Iron bacteria are living organisms that live and grow in soil, surface water, and well water. Since iron is a natural food source, they thrive and quickly reproduce in iron-bearing waters to form thousands of gelatinous colonies. They can also create ideal conditions where other organisms like sulfur bacteria can grow.
Many people think that this kind of bacteria can be filtered out but this is rarely the case. Iron bacteria are much different than normal ferric or ferrous iron found in well water. Iron bacteria usually forms when it is exposed to the air, and in certain light conditions.
This bacterial type of iron actually blooms when exposed to the air. Treating Iron Bacteria usually requires using a chlorine or hydrogen peroxide injection system. This solution is injected into the water supply and then stored in a separate holding tank to allow the solution to thoroughly mix with the untreated water killing the bacteria. Installation of a small 15-gallon solution injection system that injects small amounts of chlorine bleach or peroxide into the water supply as needed. This is much like municipal water which is treated with chlorine to kill bacteria.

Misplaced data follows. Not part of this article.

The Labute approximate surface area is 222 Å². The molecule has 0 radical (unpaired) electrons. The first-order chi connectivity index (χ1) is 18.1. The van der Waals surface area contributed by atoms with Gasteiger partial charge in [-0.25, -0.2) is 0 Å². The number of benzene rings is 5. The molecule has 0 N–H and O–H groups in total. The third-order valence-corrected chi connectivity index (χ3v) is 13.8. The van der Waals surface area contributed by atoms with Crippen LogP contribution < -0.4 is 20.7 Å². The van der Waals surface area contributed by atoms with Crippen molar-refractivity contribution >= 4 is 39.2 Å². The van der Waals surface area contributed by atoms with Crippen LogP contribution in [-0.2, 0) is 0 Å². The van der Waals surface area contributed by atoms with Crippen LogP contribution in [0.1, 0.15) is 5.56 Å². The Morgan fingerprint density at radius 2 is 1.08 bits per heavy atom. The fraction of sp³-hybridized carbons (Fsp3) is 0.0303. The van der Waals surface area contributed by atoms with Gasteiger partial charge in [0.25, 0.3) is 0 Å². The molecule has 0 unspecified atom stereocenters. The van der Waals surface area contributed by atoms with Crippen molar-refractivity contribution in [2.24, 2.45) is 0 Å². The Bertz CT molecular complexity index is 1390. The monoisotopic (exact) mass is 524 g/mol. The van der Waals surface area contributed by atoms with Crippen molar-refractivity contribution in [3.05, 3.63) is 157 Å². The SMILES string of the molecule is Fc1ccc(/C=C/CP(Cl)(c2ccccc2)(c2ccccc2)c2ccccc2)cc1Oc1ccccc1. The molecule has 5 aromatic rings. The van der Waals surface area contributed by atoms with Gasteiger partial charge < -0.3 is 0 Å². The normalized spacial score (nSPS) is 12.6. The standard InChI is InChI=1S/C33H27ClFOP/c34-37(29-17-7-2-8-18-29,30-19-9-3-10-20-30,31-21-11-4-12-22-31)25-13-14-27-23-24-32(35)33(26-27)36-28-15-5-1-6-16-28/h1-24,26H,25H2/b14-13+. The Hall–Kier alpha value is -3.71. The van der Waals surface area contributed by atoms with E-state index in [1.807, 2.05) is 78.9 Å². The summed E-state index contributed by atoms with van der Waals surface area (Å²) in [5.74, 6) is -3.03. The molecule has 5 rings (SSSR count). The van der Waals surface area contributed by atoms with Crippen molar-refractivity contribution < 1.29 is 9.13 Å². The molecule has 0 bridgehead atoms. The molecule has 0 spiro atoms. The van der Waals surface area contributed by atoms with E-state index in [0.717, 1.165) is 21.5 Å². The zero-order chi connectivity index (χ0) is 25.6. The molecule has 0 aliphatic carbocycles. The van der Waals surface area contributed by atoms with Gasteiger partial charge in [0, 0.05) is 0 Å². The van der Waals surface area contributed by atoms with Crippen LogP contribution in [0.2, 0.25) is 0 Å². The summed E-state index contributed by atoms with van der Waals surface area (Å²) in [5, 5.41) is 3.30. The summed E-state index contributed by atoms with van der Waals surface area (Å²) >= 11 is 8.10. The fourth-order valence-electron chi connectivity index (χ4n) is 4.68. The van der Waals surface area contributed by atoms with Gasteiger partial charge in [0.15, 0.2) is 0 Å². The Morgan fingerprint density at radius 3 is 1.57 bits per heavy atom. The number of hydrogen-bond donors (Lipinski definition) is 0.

Iron Bacteria can cling to toilet tank parts and sometimes build up in the corners of the tank. It will also sometimes coat the toilet bowl with a brown silt and stain tubs and sinks where dripping occurs. It’s much easier to treat ferric and ferrous iron but bacterial iron needs to be eliminated by injection using chlorine or peroxide.
While I don’t like using chlorine, it is easily removed before it gets to your drinking water by installing a good carbon filter down-line from the solution injector.
Signs of Iron Bacteria:
- Orange, slimy film in your toilet
- Clogged sediment filters
- Clogged pipes
- Fouled water treatment equipment leading to costly repairs and tank swaps
- Premature pump failure
- Poor water pressure
- Musty, swampy, sewage-like odors
- Colored water
An easy way to see if you have this type of iron is to lift the tank lid on your toilet and look inside at the components and bottom corners. You will see dark/red sludge if you have this type of iron
This bacteria is not harmful and is normally not a health threat. Although they are not pathogenic, they cause ongoing staining in your laundry, sinks, tubs, fixtures, appliances, and even your dishes.
Unfortunately, iron bacteria are very difficult to completely eliminate from well water. Well chlorination is the best method to keep it under control. Repeated chlorinations may be necessary
The most widely accepted method is to “super- chlorinate” the well or “shock” it with sodium hypochlorite (bleach). The CT Dept of Public Health recommends semi-annual well chlorination.